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1.The Test Score worksheet contains a table of individual student scores and a table for the grading curve. In the Test Score worksheet, the range F4:G8 will contain the lower and upper ranges for each letter grade. Add the missing upper range values in the range G4:G7 by inserting formulas in each of those cells that calculates the upper range for each letter grade as being one point lower than the lower range of the next letter grade. Any changes to the numeric values in F5:F8 should result in changes to the calculated values in G4:G7.

2.In cell D4, enter the VLOOKUP function to return the letter grade for the first student in the list. The lookup value is the student’s final score, the table array is the cell range $F$4:$H$8, the column index number is 3, and the lookup should find the closest match in the first column of the lookup table. Copy the formula in cell D4 into the range D5:D223 to calculate the grades for the rest of the students’ scores.

3.In cell I4, use the COUNTIF function to count the total number of letter grades in the range $D$4:$D$223 equal to the value in cell H4 (e.g. “F”). Copy your formula into the range I5:I8 to count the total number of the other letter grades assigned under the current grading scale. In cell I9, calculate the total number of all letter grades, verifying that the total equals 220.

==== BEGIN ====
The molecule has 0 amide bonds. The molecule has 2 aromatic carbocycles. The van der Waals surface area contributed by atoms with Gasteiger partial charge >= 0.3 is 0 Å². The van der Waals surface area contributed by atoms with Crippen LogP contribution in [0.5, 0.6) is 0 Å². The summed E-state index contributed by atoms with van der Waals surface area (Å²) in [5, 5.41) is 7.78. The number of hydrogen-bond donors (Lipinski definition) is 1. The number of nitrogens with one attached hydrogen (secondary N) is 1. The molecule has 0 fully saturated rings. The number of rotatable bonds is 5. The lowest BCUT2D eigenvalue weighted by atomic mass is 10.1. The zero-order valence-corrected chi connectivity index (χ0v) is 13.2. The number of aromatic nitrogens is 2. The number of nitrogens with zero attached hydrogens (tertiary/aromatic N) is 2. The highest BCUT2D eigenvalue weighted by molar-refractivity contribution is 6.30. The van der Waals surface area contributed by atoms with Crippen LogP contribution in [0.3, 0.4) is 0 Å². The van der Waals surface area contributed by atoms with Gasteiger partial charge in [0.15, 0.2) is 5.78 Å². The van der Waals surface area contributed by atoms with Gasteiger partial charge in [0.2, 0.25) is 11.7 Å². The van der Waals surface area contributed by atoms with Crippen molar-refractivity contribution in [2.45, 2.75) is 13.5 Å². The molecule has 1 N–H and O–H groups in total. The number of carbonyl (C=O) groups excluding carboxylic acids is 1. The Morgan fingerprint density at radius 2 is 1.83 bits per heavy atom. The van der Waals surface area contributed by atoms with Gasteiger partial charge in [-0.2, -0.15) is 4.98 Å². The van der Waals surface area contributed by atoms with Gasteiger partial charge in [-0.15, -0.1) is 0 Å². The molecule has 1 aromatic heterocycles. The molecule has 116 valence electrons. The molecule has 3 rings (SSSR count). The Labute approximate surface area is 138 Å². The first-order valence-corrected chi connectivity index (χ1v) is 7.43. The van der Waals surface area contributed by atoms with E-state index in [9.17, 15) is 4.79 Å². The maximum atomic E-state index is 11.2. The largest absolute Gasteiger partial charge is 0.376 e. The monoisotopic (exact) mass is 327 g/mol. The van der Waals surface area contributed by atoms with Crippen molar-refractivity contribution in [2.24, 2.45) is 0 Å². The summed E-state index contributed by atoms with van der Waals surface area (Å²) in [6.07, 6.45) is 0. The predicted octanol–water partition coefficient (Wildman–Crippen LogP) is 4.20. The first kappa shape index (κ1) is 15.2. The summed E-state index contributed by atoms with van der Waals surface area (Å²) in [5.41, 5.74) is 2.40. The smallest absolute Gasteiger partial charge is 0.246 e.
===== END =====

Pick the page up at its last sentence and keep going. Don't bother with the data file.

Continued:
4.In the range J4:J8, calculate the percent of each letter grade assigned to the student body. In cell J9, calculate the total percentage of all letter grades, verifying that the total percentage equals 100 percent.

5.In the range L4:L8, use the ABS function to calculate the absolute value of the difference between the observed percentage of each letter grade and Professor Reynolds’ optimal percentage. In cell L9, calculate the total value of these absolute differences.

6.Assign the following range names:

a) LowF, LowD, LowC, LowB, and LowA for the values in the range F4:F8.

b) HighF through HighA for the values in the range G4:G8.

c) PercentF through PercentA for the values in the range J4:J8.

d) DifferenceFromCurve to the value in cell L9.

7.Enter the values of the five grading curve scenarios named Grading Curve 1 through Grading Curve 5 shown in the chart below into your scenarios. Use the range F4:F8 as your changing cells.su_table]

Scenario Name | Low F | Low D | Low C | Low B | Low A |

Grading Curve 1 | 0 | 20 | 40 | 60 | 80 |

Grading Curve 2 | 0 | 30 | 50 | 70 | 90 |

Grading Curve 3 | 0 | 50 | 65 | 80 | 95 |

Grading Curve 4 | 0 | 40 | 60 | 75 | 85 |

Grading Curve 5 | 0 | 60 | 70 | 80 | 90 |

8.Create a scenario summary report evaluating the results from each of the five scenarios, displaying the values from the range J4:J8,L9 as your result cells.

(Note: The closeness of each grading curve to Professor Reynolds’ optimal grading curve is expressed in the value of cell L9. If there is perfect correspondence, the value of cell L9 would be zero.)

9.Create a Solver model to minimize the value in cell L9 by changing the values in the range F5:F8, subject to the constraint that all of the values in the range F5:F8 must be integers. Save the Solver model, selecting cell L13 as the top cell holding the solver model data.